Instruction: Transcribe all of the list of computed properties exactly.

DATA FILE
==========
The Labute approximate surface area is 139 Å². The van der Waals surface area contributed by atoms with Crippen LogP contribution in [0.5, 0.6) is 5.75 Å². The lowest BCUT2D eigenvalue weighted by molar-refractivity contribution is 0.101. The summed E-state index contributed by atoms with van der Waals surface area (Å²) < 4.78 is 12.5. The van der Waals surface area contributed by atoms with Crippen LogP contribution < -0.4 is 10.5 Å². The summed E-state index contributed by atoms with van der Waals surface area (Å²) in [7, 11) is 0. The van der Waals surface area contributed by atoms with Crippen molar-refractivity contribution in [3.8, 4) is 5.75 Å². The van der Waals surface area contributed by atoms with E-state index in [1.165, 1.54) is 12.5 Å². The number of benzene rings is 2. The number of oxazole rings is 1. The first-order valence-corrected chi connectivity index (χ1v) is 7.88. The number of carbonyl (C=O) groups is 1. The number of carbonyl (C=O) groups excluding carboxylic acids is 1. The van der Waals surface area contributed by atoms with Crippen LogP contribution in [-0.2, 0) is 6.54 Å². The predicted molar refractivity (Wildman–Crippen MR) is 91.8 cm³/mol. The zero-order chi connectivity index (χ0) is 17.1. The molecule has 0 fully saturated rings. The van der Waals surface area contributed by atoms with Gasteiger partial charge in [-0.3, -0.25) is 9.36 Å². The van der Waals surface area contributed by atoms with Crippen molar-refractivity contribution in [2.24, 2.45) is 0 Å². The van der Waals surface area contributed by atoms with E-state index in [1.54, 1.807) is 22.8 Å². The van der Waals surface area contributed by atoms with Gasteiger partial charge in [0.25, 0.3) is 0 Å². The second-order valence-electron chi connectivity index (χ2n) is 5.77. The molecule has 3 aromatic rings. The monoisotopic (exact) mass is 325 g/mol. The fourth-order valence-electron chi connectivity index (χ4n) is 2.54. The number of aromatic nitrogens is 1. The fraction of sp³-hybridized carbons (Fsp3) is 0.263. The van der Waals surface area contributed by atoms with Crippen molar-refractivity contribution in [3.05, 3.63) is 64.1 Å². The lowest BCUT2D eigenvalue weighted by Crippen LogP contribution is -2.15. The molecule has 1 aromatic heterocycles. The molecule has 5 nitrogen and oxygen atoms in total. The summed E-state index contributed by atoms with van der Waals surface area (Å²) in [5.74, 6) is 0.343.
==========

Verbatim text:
The Labute approximate surface area is 139 Å². The van der Waals surface area contributed by atoms with Crippen LogP contribution in [0.5, 0.6) is 5.75 Å². The lowest BCUT2D eigenvalue weighted by molar-refractivity contribution is 0.101. The summed E-state index contributed by atoms with van der Waals surface area (Å²) < 4.78 is 12.5. The van der Waals surface area contributed by atoms with Crippen LogP contribution < -0.4 is 10.5 Å². The summed E-state index contributed by atoms with van der Waals surface area (Å²) in [7, 11) is 0. The van der Waals surface area contributed by atoms with Crippen molar-refractivity contribution in [3.8, 4) is 5.75 Å². The van der Waals surface area contributed by atoms with E-state index in [1.165, 1.54) is 12.5 Å². The number of benzene rings is 2. The number of oxazole rings is 1. The first-order valence-corrected chi connectivity index (χ1v) is 7.88. The number of carbonyl (C=O) groups is 1. The number of carbonyl (C=O) groups excluding carboxylic acids is 1. The van der Waals surface area contributed by atoms with Crippen LogP contribution in [-0.2, 0) is 6.54 Å². The predicted molar refractivity (Wildman–Crippen MR) is 91.8 cm³/mol. The zero-order chi connectivity index (χ0) is 17.1. The molecule has 0 fully saturated rings. The van der Waals surface area contributed by atoms with Gasteiger partial charge in [-0.3, -0.25) is 9.36 Å². The van der Waals surface area contributed by atoms with Crippen molar-refractivity contribution in [2.24, 2.45) is 0 Å². The van der Waals surface area contributed by atoms with E-state index in [1.54, 1.807) is 22.8 Å². The van der Waals surface area contributed by atoms with Gasteiger partial charge in [0.25, 0.3) is 0 Å². The second-order valence-electron chi connectivity index (χ2n) is 5.77. The molecule has 3 aromatic rings. The monoisotopic (exact) mass is 325 g/mol. The fourth-order valence-electron chi connectivity index (χ4n) is 2.54. The number of aromatic nitrogens is 1. The fraction of sp³-hybridized carbons (Fsp3) is 0.263. The van der Waals surface area contributed by atoms with Crippen molar-refractivity contribution in [3.05, 3.63) is 64.1 Å². The lowest BCUT2D eigenvalue weighted by Crippen LogP contribution is -2.15. The molecule has 1 aromatic heterocycles. The molecule has 5 nitrogen and oxygen atoms in total. The summed E-state index contributed by atoms with van der Waals surface area (Å²) in [5.74, 6) is 0.343.